Chia Seeds Shelf Life: The Good, the (gone) Bad, and How to Tell the Difference

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    Chia seeds have been touted for their health benefits for centuries. But how long do they last on your shelf? Read on to learn everything you need to know.

    What are chia seeds?

    Chia seeds are tiny, edible, oval-shaped seeds of a flowering mint plant native to Mexico and Guatemala. They were staples in the Aztec and Mayan cultures, where they were touted for their health benefits. The versatile, nutrient-dense seeds are rich in antioxidants, minerals, fiber, and omega-3 fatty acids. In contemporary culture, these little nutritional powerhouses are used to make pudding, thicken foods, as an ingredient in smoothies, an addition to beverages, or in baking.

    Health benefits of chia seeds

    Chia seeds contain many essential nutrients that support heart health in a variety of ways. They also contain dietary fiber, which can increase satiety and support weight management. According to this study, 7-14 grams of chia in plain yogurt as a mid-morning snack reduced all satiety measurements (desire to eat, hunger, fullness, prospective consumption, overall appetite). They also aid digestive health by supporting the production of formed bowel movements, thereby reducing digestive transit time, and can serve as food for the body’s microbiome, which promotes the growth of good bacteria. They are a good source of amino acids and linolenic acid, which can then be turned into EPA and DHA.

    Do chia seeds go bad?

    The general consensus is that chia seeds have a shelf life of 4-5 years if stored in proper conditions. It is important to note that foods that contain chia seeds do not have the same shelf life as the uncooked seeds.

    Health risks of consuming bad chia seeds

    If you find bad chia seeds, it will become clear almost instantly, at which point the likelihood of you consuming any is very low. You should immediately throw them out. You will not want to consume them.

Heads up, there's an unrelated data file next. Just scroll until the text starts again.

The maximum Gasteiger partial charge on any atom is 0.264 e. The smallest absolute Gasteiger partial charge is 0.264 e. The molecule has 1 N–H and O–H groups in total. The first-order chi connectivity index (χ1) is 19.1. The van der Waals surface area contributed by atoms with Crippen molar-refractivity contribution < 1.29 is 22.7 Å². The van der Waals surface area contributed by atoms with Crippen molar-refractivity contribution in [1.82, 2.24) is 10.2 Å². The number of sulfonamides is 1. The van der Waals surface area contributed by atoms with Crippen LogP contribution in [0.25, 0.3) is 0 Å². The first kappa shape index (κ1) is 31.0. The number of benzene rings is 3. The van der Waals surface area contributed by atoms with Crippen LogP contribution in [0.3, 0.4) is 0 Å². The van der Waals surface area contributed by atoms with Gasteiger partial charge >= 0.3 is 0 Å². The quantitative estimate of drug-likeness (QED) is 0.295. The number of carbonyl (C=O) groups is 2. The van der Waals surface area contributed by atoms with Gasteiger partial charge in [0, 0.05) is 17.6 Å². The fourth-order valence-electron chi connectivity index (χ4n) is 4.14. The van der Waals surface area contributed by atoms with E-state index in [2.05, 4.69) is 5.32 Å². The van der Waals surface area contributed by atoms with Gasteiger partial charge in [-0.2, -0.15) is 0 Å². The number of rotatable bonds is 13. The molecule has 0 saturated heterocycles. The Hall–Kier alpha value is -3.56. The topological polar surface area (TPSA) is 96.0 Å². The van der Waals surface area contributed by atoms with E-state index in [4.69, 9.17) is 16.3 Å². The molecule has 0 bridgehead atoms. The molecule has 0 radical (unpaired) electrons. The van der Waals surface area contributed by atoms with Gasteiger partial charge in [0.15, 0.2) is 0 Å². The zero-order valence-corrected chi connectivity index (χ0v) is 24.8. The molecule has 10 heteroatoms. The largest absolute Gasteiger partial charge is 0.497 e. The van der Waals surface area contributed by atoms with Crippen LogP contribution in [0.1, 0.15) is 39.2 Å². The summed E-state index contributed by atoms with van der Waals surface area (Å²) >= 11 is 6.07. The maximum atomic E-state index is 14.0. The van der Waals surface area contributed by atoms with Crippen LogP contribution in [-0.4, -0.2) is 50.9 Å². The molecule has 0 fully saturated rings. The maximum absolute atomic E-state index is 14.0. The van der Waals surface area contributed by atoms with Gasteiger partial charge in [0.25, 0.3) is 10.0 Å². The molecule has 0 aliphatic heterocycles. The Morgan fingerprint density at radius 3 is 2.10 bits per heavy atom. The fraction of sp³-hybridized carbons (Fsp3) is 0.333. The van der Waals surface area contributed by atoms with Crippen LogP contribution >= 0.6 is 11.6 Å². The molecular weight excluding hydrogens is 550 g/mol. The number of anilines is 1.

How to tell if chia seeds are bad

    Bad chia seeds could be oxidized, contain pantry bugs, have a slimy consistency, contain mold, or clumps from excess moisture. They could also have a rancid or bitter taste, and may smell like nail polish remover, instead of their usual slightly nutty, pleasant aroma.

    Can you eat expired chia seeds?

    While they may not be nearly as nutrient dense, you can eat chia seeds that have passed their expiration date as long as they don’t have a foul odor, or show any signs of spoilage, rancidity, clumping, mold, or pantry bugs. But if you know that’s what’s coming down the pike, wouldn’t you rather just throw them out and get some fresh ones?

    Shelf life of chia seeds

    There is an expiration date on most packages of chia seeds and the shelf life is generally believed to be between 4 and 5 years depending on proper storage and lack of exposure to moisture and air. It should be noted that products which contain chia seeds, like Care/of’s Chia-Flax powder, will have an expiration date specific to that product (4 months in this case).